Heirloom Harvest seeking to finance expansion with crowdfunding campaign

agriculture farm crops

Heirloom Harvest is trying to take their sustainable agriculture operation to the next level.

The small farmers’ organization has started a KickStarter campaign in order to buy a refrigerated truck, which the group calls “the missing piece to our infrastructure that will allow us to transport our farmer’s produce to market in a safe and timely manner.”

With the motto “Food from down the road,” the group focuses on cutting down on the wasteful consumption of energy to transport food far across state and national boundaries.

Heirloom Harvest’s strategy is to try to amplify small farmers’ reach by combining into one cooperative farming venture, and cut out distribution costs by taking the food directly to market.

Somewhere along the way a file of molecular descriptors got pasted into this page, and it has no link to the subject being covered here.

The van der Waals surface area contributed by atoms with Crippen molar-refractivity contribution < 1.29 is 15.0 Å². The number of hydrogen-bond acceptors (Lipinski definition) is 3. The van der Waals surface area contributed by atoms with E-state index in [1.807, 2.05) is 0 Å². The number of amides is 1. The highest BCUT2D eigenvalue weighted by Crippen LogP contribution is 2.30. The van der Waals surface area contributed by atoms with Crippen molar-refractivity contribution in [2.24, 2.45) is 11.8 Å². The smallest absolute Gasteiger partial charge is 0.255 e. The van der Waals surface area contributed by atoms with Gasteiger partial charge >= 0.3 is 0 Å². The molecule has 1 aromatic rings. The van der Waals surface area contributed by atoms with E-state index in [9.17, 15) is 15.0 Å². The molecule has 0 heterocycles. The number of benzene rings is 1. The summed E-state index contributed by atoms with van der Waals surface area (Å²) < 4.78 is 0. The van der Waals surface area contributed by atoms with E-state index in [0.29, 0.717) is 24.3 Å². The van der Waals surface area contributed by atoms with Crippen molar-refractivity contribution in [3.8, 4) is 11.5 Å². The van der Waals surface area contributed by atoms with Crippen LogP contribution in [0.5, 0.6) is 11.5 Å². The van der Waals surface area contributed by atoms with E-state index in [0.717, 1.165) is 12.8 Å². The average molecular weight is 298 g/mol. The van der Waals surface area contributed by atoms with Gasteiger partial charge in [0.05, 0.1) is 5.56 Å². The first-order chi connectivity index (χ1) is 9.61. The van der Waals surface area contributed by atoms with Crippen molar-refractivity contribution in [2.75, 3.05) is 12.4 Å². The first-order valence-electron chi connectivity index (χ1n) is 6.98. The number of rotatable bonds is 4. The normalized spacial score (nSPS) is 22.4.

“Refrigeration systems are a necessary tool for Alabama farmers to sell their locally grown produce to schools, restaurants, cafeterias, and retails outlets. Local and small-scale farmers in our state have small profit margins and lack the additional funding to purchase entire refrigeration systems,” writes Heirloom Harvest founder and director William Dodd. “We have recently purchased a stationary refrigeration storage system where we will bring local farmers product before selling it to school cafeterias, restaurants, and small retail outlets.”

“In order to build a fully-functioning refrigeration infrastructure, we need to purchase a refrigerated truck to transport produce from the farms to the customers. Keeping produce stored at a reduced temperature will extend its shelf life and increase food safety, allowing for greater possibility of profit for our farmers,” said Dodd in his appeal.

The group is soliciting multiple levels of rewards in exchange for backing by supporters. For $100, for instance, a backer gets a handwritten thank you note and a membership to the Alabama Sustainable Agriculture Network.

In order to secure the funding, the group must raise $15,000 by July 13. At press time, the brand new page had garnered $660 from three contributors.


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